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Musk to Judge in Go-Private Tweet Fight: Don’t Muzzle Me


(Bloomberg) — Tesla Inc. chief executive officer Elon Musk told a judge he shouldn’t be prohibited from talking about his fight with the U.S. Securities and Exchange Commission, as shareholders suing him have requested.

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It’s the latest volley in a lawsuit by shareholders alleging that Musk’s 2018 tweet about taking the company private manipulated its stock price and defrauded them. Last week, the investors won a key ruling in the run-up to a San Francisco fraud trial set for January with billions of dollars in damages at stake.

After Musk publicly complained at a TED talk that he was “unlawfully” forced to settle a 2018 SEC suit over the same tweet, the investors said his commentary threatens to “taint” the jury that will eventually decide whether the world’s richest person committed fraud.

Read More: Musk’s Venting About SEC Ires Investors Suing Over 2018 Tweets

The shareholders urged U.S. District Judge Edward M. Chen to prohibit Musk from making any more public comments about his “interpretation and opinions” of the claims in their lawsuit until after the trial is finished.

The investors “ask this court to trample on Elon Musk’s First Amendment rights by barring him from publicly discussing this case or its underlying facts,” lawyers for Musk and Tesla said in Wednesday’s filing. That request “cannot be reconciled with the Constitution’s guarantee of free speech and should be denied.”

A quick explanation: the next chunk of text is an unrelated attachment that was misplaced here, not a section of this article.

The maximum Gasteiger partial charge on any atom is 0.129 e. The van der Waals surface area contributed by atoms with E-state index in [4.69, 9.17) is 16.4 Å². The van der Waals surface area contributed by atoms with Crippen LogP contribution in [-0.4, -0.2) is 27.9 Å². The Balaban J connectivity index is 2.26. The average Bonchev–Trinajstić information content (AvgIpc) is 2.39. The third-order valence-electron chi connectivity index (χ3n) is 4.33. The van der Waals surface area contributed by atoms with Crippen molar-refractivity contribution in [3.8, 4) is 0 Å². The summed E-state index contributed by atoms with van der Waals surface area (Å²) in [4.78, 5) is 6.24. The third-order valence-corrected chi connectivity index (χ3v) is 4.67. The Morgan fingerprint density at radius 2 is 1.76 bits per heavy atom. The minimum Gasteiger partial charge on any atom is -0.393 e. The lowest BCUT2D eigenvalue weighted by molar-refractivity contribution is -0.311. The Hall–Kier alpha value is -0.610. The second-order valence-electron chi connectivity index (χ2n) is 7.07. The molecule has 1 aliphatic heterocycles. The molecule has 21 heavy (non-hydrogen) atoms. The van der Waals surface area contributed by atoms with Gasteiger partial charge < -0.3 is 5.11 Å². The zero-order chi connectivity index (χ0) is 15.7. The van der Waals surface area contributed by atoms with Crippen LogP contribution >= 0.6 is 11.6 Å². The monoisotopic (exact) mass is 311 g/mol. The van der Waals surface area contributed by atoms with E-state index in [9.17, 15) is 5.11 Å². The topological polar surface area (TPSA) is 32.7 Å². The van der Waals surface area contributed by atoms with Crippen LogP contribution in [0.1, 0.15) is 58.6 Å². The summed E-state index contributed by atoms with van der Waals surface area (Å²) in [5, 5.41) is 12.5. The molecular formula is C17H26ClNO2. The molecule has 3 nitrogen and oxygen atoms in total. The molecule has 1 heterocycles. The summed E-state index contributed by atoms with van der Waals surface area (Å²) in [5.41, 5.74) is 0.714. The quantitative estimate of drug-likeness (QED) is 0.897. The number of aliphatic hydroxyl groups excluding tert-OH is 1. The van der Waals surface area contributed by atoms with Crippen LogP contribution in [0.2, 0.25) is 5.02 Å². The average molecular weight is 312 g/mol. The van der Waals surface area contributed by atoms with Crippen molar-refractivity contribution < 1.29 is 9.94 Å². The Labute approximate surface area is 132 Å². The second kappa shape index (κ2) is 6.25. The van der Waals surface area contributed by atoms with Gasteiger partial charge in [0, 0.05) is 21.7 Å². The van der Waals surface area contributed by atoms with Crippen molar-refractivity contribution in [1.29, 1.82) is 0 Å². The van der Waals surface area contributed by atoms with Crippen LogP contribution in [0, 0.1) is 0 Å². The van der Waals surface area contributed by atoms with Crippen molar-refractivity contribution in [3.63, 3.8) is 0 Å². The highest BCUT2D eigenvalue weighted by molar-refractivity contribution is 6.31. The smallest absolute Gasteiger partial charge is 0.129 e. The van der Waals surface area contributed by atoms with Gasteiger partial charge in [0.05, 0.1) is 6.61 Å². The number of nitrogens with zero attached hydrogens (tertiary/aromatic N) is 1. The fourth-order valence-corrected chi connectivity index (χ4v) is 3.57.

The Tesla CEO said in the filing that the investors’ lawyers made no effort to show how his recent comments could have possibly reached the millions of potential jurors in the case. Musk also argued that the “gag order” shareholders have asked for would block him from communicating with Tesla shareholders or talking publicly about his attempt to purchase Twitter Inc.

Even in the most highly publicized cases, potential jurors remain untainted by press coverage, Musk’s lawyers said. They cited prosecutions stemming from Watergate and against members of the Ku Klux Klan and Nazi Party for murder, and another involving Enron, to argue that even those cases didn’t warrant restricting the free speech of media outlets or witnesses.

Musk insists that the August 2018 tweet that was he considering taking Tesla private with “funding secured” was truthful. But Chen concluded after reviewing the evidence that it was false.

The case is In re Tesla Inc. Securities Litigation, 18-cv-04865, U.S. District Court, Northern District of California (San Francisco).

(Updates with Musk’s arguments in court filing.)

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